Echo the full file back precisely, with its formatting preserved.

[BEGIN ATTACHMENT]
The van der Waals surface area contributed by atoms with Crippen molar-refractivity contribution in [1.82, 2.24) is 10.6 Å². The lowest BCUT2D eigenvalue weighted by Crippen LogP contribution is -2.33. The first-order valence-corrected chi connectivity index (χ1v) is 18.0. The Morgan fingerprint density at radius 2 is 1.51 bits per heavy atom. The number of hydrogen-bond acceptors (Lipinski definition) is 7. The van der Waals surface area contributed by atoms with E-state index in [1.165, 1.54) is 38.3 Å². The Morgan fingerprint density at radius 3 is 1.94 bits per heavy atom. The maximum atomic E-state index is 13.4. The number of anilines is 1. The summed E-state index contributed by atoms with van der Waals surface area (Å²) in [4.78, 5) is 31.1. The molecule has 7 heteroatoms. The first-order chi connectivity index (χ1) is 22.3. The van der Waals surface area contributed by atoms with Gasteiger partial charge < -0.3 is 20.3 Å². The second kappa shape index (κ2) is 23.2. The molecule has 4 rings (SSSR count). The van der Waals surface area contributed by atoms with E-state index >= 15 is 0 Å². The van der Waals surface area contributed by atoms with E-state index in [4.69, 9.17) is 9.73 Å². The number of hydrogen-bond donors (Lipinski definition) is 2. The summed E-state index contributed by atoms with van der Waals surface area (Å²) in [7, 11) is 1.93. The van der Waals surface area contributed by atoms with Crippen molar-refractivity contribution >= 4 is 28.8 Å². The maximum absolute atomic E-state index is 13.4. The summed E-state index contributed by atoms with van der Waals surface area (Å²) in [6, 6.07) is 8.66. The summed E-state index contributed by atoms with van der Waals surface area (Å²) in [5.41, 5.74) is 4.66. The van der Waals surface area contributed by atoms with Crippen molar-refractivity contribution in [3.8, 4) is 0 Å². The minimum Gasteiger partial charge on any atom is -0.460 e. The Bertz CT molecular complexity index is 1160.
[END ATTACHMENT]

The van der Waals surface area contributed by atoms with Crippen molar-refractivity contribution in [1.82, 2.24) is 10.6 Å². The lowest BCUT2D eigenvalue weighted by Crippen LogP contribution is -2.33. The first-order valence-corrected chi connectivity index (χ1v) is 18.0. The Morgan fingerprint density at radius 2 is 1.51 bits per heavy atom. The number of hydrogen-bond acceptors (Lipinski definition) is 7. The van der Waals surface area contributed by atoms with E-state index in [1.165, 1.54) is 38.3 Å². The Morgan fingerprint density at radius 3 is 1.94 bits per heavy atom. The maximum atomic E-state index is 13.4. The number of anilines is 1. The summed E-state index contributed by atoms with van der Waals surface area (Å²) in [4.78, 5) is 31.1. The molecule has 7 heteroatoms. The first-order chi connectivity index (χ1) is 22.3. The van der Waals surface area contributed by atoms with Gasteiger partial charge < -0.3 is 20.3 Å². The second kappa shape index (κ2) is 23.2. The molecule has 4 rings (SSSR count). The van der Waals surface area contributed by atoms with E-state index >= 15 is 0 Å². The van der Waals surface area contributed by atoms with E-state index in [4.69, 9.17) is 9.73 Å². The number of hydrogen-bond donors (Lipinski definition) is 2. The summed E-state index contributed by atoms with van der Waals surface area (Å²) in [7, 11) is 1.93. The van der Waals surface area contributed by atoms with Crippen molar-refractivity contribution >= 4 is 28.8 Å². The maximum absolute atomic E-state index is 13.4. The summed E-state index contributed by atoms with van der Waals surface area (Å²) in [6, 6.07) is 8.66. The summed E-state index contributed by atoms with van der Waals surface area (Å²) in [5.41, 5.74) is 4.66. The van der Waals surface area contributed by atoms with Crippen molar-refractivity contribution in [3.8, 4) is 0 Å². The minimum Gasteiger partial charge on any atom is -0.460 e. The Bertz CT molecular complexity index is 1160.